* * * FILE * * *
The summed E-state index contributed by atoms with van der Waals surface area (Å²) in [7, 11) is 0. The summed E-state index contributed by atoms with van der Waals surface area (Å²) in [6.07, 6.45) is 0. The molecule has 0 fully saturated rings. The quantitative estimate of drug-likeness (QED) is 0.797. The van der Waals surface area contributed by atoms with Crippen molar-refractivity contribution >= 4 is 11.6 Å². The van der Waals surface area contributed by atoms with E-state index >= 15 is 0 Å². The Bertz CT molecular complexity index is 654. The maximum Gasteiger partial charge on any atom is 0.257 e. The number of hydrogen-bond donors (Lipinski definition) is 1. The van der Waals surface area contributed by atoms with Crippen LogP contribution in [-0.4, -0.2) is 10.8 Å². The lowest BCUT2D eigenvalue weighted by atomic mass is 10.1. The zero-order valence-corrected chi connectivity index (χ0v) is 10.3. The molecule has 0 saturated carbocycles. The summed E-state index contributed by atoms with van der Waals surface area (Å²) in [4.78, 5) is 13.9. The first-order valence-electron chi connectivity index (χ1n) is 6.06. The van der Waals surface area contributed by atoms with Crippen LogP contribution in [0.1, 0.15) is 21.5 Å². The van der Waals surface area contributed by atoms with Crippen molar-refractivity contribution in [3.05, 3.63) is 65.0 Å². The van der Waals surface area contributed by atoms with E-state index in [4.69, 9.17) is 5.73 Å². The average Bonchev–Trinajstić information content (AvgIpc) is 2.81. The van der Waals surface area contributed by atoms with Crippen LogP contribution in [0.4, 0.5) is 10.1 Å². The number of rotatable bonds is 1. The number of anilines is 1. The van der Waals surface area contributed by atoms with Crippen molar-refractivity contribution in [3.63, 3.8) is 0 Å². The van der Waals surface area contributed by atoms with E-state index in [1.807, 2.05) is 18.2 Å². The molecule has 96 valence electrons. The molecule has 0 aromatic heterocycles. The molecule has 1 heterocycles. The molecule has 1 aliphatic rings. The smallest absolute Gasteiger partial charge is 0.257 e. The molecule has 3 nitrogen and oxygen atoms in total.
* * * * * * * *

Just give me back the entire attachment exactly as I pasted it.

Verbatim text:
The summed E-state index contributed by atoms with van der Waals surface area (Å²) in [7, 11) is 0. The summed E-state index contributed by atoms with van der Waals surface area (Å²) in [6.07, 6.45) is 0. The molecule has 0 fully saturated rings. The quantitative estimate of drug-likeness (QED) is 0.797. The van der Waals surface area contributed by atoms with Crippen molar-refractivity contribution >= 4 is 11.6 Å². The van der Waals surface area contributed by atoms with E-state index >= 15 is 0 Å². The Bertz CT molecular complexity index is 654. The maximum Gasteiger partial charge on any atom is 0.257 e. The number of hydrogen-bond donors (Lipinski definition) is 1. The van der Waals surface area contributed by atoms with Crippen LogP contribution in [-0.4, -0.2) is 10.8 Å². The lowest BCUT2D eigenvalue weighted by atomic mass is 10.1. The zero-order valence-corrected chi connectivity index (χ0v) is 10.3. The molecule has 0 saturated carbocycles. The summed E-state index contributed by atoms with van der Waals surface area (Å²) in [4.78, 5) is 13.9. The first-order valence-electron chi connectivity index (χ1n) is 6.06. The van der Waals surface area contributed by atoms with Crippen LogP contribution in [0.1, 0.15) is 21.5 Å². The van der Waals surface area contributed by atoms with Crippen molar-refractivity contribution in [3.05, 3.63) is 65.0 Å². The van der Waals surface area contributed by atoms with E-state index in [4.69, 9.17) is 5.73 Å². The average Bonchev–Trinajstić information content (AvgIpc) is 2.81. The van der Waals surface area contributed by atoms with Crippen LogP contribution in [0.4, 0.5) is 10.1 Å². The number of rotatable bonds is 1. The number of anilines is 1. The van der Waals surface area contributed by atoms with Crippen molar-refractivity contribution in [3.63, 3.8) is 0 Å². The van der Waals surface area contributed by atoms with E-state index in [1.807, 2.05) is 18.2 Å². The molecule has 96 valence electrons. The molecule has 0 aromatic heterocycles. The molecule has 1 heterocycles. The molecule has 1 aliphatic rings. The smallest absolute Gasteiger partial charge is 0.257 e. The molecule has 3 nitrogen and oxygen atoms in total.